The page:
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Espinoza v. Colvin

United States District Court, Ninth Circuit

August 13, 2013

SAMUEL ESPINOZA, Plaintiff,
v.
CAROLYN W. COLVIN, ACTING COMMISSIONER OF SOCIAL SECURITY, [1] Defendant.

MEMORANDUM OPINION

CHARLES F. EICK, Magistrate Judge.

PROCEEDINGS

Plaintiff filed a Complaint on January 23, 2013, seeking review of the Commissioner's denial of benefits. The parties filed a consent to proceed before a United States Magistrate Judge on March 5, 2013.

Plaintiff filed a motion for summary judgment on July 12, 2013. Defendant filed a motion for summary judgment on August 2, 2013. The Court has taken both motions under submission without oral argument. See L.R. 7-15; "Order, " filed January 28, 2013.

BACKGROUND AND SUMMARY OF ADMINISTRATIVE DECISION

Plaintiff asserted disability since November 26, 2008, based primarily on alleged back problems (Administrative Record ("A.R.") 53-65, 188-95). The Administrative Law Judge ("ALJ") examined the record and heard testimony from Plaintiff, a medical expert and a vocational expert (A.R. 18-252, 258-462). The ALJ found Plaintiff has severe "diabetes mellitus, high cholesterol, and degenerative disc disease of the lumbar spine, " but retains the residual functional capacity to perform a limited range of medium work (A.R. 26-34). In accordance with the testimony of the vocational expert, the ALJ found that a person so limited could perform Plaintiff's past relevant work as a "cloth beamer, " as well as other jobs existing in significant numbers (A.R. 35-37; see A.R. 94-108). The Appeals Council considered additional evidence, but denied review (A.R. 1-6).

STANDARD OF REVIEW

Under 42 U.S.C. section 405(g), this Court reviews the Administration's decision to determine if: (1) the Administration's findings are supported by substantial evidence; and (2) the Administration used proper legal standards. See Carmickle v. Commissioner , 533 F.3d 1155, 1159 (9th Cir. 2008); Hoopai v. Astrue , 499 F.3d 1071, 1074 (9th Cir. 2007). Substantial evidence is "such relevant evidence as a reasonable mind might accept as adequate to support a conclusion." Richardson v. Perales , 402 U.S. 389, 401 (1971) (citation and quotations omitted); Widmark v. Barnhart , 454 F.3d 1063, 1067 (9th Cir. 2006).

Where, as here, the Appeals Council considered additional material but denied review, the additional material becomes part of the Administrative Record for purposes of the Court's analysis. See Brewes v. Commissioner , 682 F.3d 1157, 1163 (9th Cir. 2012) ("[W]hen the Appeals Council considers new evidence in deciding whether to review a decision of the ALJ, that evidence becomes part of the administrative record, which the district court must consider when reviewing the Commissioner's final decision for substantial evidence."; expressly adopting Ramirez v. Shalala , 8 F.3d 1449, 1452 (9th Cir. 1993)); Taylor v. Commissioner , 659 F.3d 1228, 1231 (2011) (courts may consider evidence presented for the first time to the Appeals Council "to determine whether, in light of the record as a whole, the ALJ's decision was supported by substantial evidence and was free of legal error"); Penny v. Sullivan , 2 F.3d 953, 957 n.7 (9th Cir. 1993) ("the Appeals Council considered this information and it became part of the record we are required to review as a whole"); see generally 20 C.F.R. ยงยง 404.970(b), 416.1470(b).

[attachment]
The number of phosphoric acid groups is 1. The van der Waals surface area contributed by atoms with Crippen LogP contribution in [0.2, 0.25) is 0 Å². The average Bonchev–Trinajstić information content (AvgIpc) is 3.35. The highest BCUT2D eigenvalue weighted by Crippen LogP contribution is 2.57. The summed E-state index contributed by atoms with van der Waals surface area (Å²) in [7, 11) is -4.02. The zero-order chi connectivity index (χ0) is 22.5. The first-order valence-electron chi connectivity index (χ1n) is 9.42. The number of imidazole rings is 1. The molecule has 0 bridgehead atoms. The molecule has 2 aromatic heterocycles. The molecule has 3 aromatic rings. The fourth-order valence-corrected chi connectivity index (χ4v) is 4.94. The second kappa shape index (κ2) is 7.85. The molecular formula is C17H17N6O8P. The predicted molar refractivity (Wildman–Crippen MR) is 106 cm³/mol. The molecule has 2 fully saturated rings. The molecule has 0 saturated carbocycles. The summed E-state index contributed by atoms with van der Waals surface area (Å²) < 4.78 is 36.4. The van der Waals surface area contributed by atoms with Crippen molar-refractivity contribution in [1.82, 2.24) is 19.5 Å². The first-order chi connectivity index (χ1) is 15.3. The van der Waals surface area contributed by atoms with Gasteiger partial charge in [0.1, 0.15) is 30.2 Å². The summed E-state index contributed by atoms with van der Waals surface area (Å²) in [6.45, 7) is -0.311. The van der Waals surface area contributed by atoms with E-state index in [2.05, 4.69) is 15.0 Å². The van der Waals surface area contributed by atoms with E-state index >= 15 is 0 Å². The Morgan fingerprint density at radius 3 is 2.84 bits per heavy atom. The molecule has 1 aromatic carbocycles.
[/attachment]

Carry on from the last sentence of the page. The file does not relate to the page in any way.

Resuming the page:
DISCUSSION

After consideration of the record as a whole, Defendant's motion is granted and Plaintiff's motion is denied. The Administration's findings are supported by substantial evidence and are free from material[2] legal error. Plaintiff's contrary arguments are unavailing.[3]

I. The ALJ Did Not Materially Err in Evaluating Plaintiff's Credibility.

Although Plaintiff testified to subjective symptomatology of allegedly disabling severity, the ALJ found this testimony less than fully credible (A.R. 32, 53-65). Contrary to Plaintiff's arguments, the ALJ did not thereby materially err.

An ALJ's assessment of a claimant's credibility is entitled to "great weight." Anderson v. Sullivan , 914 F.2d 1121, 1124 (9th Cir. 1990); Nyman v. Heckler , 779 F.2d 528, 531 (9th Cir. 1985). The discounting of a claimant's testimony regarding subjective symptoms must be supported by specific, cogent findings. See Lester v. Chater , 81 F.3d 821, 834 (9th Cir. 1995); see also Berry v. Astrue , 622 F.3d 1228, 1234 (9th Cir. 2010) (reaffirming same); but see Smolen v. Chater , 80 F.3d 1273, 1282-84 (9th Cir. 1996) (indicating that ALJ must offer "specific, clear and convincing" reasons to reject a claimant's testimony ...


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